Feminist, Fictionista, Foodie, Francophile

Monday, March 13, 2017

Interview with G. Wells Taylor



G. WELLS TAYLOR was born in Oakville, Ontario, Canada in 1962, but spent most of his early life north of there in Owen Sound where he went on to study Design Arts at a local college. He later traveled to North Bay, Ontario to complete Canadore College’s Journalism program before receiving a degree in English from Nipissing University. Taylor worked as a freelance writer for small market newspapers and later wrote, designed and edited for several Canadian niche magazines.
He joined the digital publishing revolution early with an eBook version of his first novel When Graveyards Yawn that has been available online since 2000. Taylor published and edited the Wildclown Chronicle e-zine from 2001-2003 that showcased his novels, book trailer animations and illustrations, short story writing and book reviews alongside titles from other up-and-coming horror, fantasy and science fiction writers.

Still based in Canada, Taylor continues with his publishing plans that include additions to the Wildclown Mysteries and sequels to the popular Variant Effect series.

1.      You’re a horror writer. What scares you?
The knowledge that civilization is only a thin veneer.

2.      Who were the writers who introduced you to horror?
Mary Shelley, Bram Stoker, Robert E. Howard, Rod Serling, Ray Bradbury and Stephen King among others.

3.      What are the scariest supernatural creatures?
Ghosts.

4.      Did you write stories as a child? Were you encouraged to write?
I read comic books when I was a kid and learned some of the drawing basics by copying pictures of my favorite superheroes and monsters. Later I began creating my own characters and writing stories about them. My mother who was a teacher read these and encouraged me to write more. She was also a fan of genre fiction and we shared novels and talked about authors and books.

5.      What was your first publishing credit?
My high school English teacher produced a play I wrote as a class project and entered it in a countywide drama festival where it won the special adjudicator award for promising new writer. While it wasn’t a paid gig, it sure encouraged me to take my writing more seriously.

6.      Your trilogy, DRACULA OF THE APES, must have involved an enormous amount of research. I was particularly impressed by how well you managed to imitate 19th century storytelling (in all the best ways). What did you do to prep for writing that saga? In preparation for writing Dracula of the Apes, I read fiction and genre novels from the era, and re-read the source books until I was dreaming them. So far as historical references and setting, I have to thank the local library and the many text, audio and video resources offered online.
Regarding the nineteenth century storytelling style, I love early genre fiction, and studied it in university. The lavish descriptions found in such narratives provide detailed accounts and definitions of the unknown or unfamiliar for audiences that had no access to radio, television or Internet communications. It is perfect for writing about exotic locations, horror and mystery.


7.   

 Do you remember the genesis of your idea to mash up the Tarzan legend with the Dracula story?
When I was quite young, I read the Tarzan and Dracula novels and indulged my interest further through comic books, television and movies. Early on, I imagined an ape-man versus vampire crossover battle, but as my thinking matured, I began to believe that Tarzan and Dracula might actually get along. They were hunters, neither belonged to any church, and both could be very cold-blooded when it came to dealing with their enemies and friends. Eventually, I lost interest in pitting them against each other when I realized a simple physical struggle would waste the greater potential I had begun to recognize.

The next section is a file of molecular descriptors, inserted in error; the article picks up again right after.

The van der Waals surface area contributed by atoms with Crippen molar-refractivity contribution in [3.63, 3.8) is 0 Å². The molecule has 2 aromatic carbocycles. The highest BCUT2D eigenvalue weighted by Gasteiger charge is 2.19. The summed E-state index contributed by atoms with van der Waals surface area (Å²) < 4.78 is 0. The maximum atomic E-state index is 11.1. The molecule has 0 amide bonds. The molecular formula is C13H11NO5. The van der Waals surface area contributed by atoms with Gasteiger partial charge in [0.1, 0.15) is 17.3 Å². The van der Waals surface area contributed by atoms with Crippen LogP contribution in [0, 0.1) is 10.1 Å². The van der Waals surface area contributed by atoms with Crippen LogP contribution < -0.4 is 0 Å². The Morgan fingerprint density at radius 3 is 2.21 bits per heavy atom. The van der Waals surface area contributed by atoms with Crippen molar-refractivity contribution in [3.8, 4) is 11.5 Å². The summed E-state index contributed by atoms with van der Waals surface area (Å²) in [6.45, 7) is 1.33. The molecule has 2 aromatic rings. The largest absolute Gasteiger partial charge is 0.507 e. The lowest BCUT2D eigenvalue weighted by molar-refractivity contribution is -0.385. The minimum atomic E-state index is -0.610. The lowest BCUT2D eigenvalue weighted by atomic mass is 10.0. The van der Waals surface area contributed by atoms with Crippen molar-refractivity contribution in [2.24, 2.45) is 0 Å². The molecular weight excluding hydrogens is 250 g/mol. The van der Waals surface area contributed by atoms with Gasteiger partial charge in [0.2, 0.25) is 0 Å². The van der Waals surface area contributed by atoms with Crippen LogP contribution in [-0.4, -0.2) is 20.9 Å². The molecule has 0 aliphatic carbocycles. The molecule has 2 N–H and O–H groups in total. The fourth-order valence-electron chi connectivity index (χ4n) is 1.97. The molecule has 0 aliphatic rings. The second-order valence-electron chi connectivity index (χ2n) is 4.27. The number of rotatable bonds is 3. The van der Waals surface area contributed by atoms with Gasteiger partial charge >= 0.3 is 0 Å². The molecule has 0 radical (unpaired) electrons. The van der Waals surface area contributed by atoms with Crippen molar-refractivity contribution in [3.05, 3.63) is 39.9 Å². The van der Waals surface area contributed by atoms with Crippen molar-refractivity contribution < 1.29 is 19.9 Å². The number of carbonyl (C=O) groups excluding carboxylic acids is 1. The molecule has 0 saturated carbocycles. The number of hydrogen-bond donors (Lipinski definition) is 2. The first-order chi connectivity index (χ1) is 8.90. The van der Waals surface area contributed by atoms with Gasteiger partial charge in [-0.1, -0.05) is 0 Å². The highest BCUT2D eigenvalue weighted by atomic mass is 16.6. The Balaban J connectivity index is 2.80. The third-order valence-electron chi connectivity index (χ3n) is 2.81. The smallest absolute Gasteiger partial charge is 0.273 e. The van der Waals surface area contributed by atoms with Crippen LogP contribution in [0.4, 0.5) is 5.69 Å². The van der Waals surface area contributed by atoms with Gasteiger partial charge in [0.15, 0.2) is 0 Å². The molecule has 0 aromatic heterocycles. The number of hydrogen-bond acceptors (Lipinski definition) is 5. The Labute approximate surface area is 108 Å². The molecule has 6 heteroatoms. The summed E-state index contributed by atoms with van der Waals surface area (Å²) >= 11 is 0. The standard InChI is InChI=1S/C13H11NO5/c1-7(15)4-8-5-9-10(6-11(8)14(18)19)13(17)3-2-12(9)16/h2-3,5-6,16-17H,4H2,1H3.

I had developed a more nuanced view of where the Tarzan stories were set in history, and how they had originally glossed over the extent of Africa’s centuries of suffering.  The colonial powers’ enslavement of the Dark Continent and its population felt more like horror than an adventure story to me.
So without its covering of colonial entitlement and nostalgia, I could not see the tale of an English boy almost single-handedly conquering the jungle and its inhabitants as a plausible or innocent narrative.
When I accepted the original setting of late nineteenth century African colonialism as horror fiction, I knew that only a dark and mythical creature could thrive in that environment.
This was by no means an attempt to diminish or negate the original Tarzan of the Apes series of books which I love to this day; but I could not deny my impulse to retell the story against a backdrop of horror.
Instead of Tarzan, it would be Dracula who was raised by apes. But how? Other than appearances in books, movies and reboots by other able writers, Dracula remained “officially” dead at the end of Stoker’s novel.
Unless a faithful servant had been trained to preserve Dracula’s remains in secret for possible regeneration far from the troubles in Transylvania. And if such an escape involved a sea voyage along an African coast inhabited by apes, well, things started falling into place. 

8.      Your Tommy Wildclown books paint a psychedelic post-apocalyptic world that edges into fiction categories like “New Weird” and “transgressive.” And yet the word I see most in the reviews is “zombie.” Do you think that’s a good thing or a bad thing?
It’s a good thing. The many mentions of “zombie” in the reviews lure readers into a different kind of apocalypse story than they were expecting. They might be thinking “Walking Dead” but they get the Maltese Falcon with zombies. In the Wildclown books zombies walk and talk, and are more worried about getting dry skin, finding a good job or experiencing anti-dead prejudice than they are interested in eating human flesh. It’s a pleasant surprise to find them in a detective story.

9.      Do you watch The WALKING DEAD? How about AMERICAN HORROR STORY?
I watch the Walking Dead, and have enjoyed it for years. The only criticism I have is the almost utter lack of humor. I know the zombie apocalypse won’t be funny, but surely sooner or later someone would come along who covers his or her anxieties with dark and inappropriate humor. I think that would really add a touch of levity and realism to all that sad zombie fighting.